|"Materialwissenschaftliches Kolloqium des SFB 986"|
|Prof. Dr. Tobias Kraus
INM Leibniz Institut für neue Materialien, Saarbrücken
Self‐assembly of particle-based materials: Mechanisms and their application for flexible electronics
Concrete, paint, rubber, and many other important materials are prepared from mixtures of particles, polymers, solvents, and additives. Their microstructures are often heterogeneous and hard to predict; they limit the performance. This talk will discuss how self‐assembly can be used to gain control over microstructure and properties of particlebased materials. We seek self‐assembly mechanisms that work with relevant materials, do not require complex chemistry, and are compatible with established materials manufacturing processes such as spray coating, doctor blading, and inkjet printing.
I will discuss particle‐based electronic materials that illustrate our strategy. Metal spheres, rods, and wires with characteristic dimensions between 2 nm and 50 nm and narrow size distributions were chemically synthesized and coated with organic shells of varying thickness, density, and chemical nature. We determined shape and size using electron microscopy and scattering techniques. Colloidal interactions between the hybrid particles in different solvents were systematically quantified through concentration‐ and temperature‐dependent light and X‐ray‐scattering experiments. We study the onset of agglomeration, agglomeration rates, and the geometry of the agglomerates. Interfaces are used to confine the particles and template self‐assembly. I will show that monolayers and multilayers of nanoparticles, supraparticles and structured nanocomposites can be deposited using the right combination of interactions and confinement.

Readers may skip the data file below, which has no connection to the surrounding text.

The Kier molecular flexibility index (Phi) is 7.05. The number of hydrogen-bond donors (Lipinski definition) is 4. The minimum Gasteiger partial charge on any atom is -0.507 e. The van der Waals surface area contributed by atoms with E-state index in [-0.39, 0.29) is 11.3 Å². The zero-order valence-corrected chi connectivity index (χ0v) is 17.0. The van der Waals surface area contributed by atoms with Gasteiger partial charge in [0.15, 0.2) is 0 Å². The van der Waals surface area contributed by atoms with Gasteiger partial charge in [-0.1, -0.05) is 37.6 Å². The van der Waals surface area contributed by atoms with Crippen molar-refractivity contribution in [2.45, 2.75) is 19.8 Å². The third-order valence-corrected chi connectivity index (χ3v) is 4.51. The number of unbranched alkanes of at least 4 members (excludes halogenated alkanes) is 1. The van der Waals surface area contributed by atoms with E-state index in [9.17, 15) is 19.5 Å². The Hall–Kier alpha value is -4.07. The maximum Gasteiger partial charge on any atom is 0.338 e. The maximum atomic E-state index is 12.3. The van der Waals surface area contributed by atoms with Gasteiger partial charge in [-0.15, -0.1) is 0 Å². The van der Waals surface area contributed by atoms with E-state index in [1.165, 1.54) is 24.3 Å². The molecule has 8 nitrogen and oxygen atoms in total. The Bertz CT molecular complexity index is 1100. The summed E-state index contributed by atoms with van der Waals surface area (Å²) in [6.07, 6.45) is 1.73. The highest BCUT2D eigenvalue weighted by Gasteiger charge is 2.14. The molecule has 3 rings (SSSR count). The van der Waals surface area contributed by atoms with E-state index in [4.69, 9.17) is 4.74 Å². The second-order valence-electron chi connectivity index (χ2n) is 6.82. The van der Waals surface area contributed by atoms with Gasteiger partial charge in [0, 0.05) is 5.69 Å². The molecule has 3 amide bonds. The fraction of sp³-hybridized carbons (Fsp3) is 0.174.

Figure: I will discuss how the self‐assembly of chemically synthesized nanoparticles (for example, metals) can be tuned through chemistry, confinement, and external stimulation to yield functional structures for electronics
We find that mobility and interaction at different length scales are central features of self‐assembly mechanisms for particle‐based materials. Their interplay affects whether the resulting materials reach equilibrium structures or are kinetically dominated. In practice, viscosity and time scales are often not freely adjustable– there are large differences, for example, between inkjet printing and 3D printing via fused deposition modeling–and rule out certain self‐assembly mechanisms. I will discuss such boundary conditions on the example of transparent electrode layers that self‐assemble from ultrathin gold wires.
As an outlook, I will discuss particle‐based structures that can reconfigure in the material during its lifetime. First examples of “active” nanocomposites based on self‐assembly and on disassembly of particles can change their properties upon stimulation. We explore such materials for a digital world where even materials are connected to networks.
|TUHH, Gebäude H - SBC5, Raum H0.09|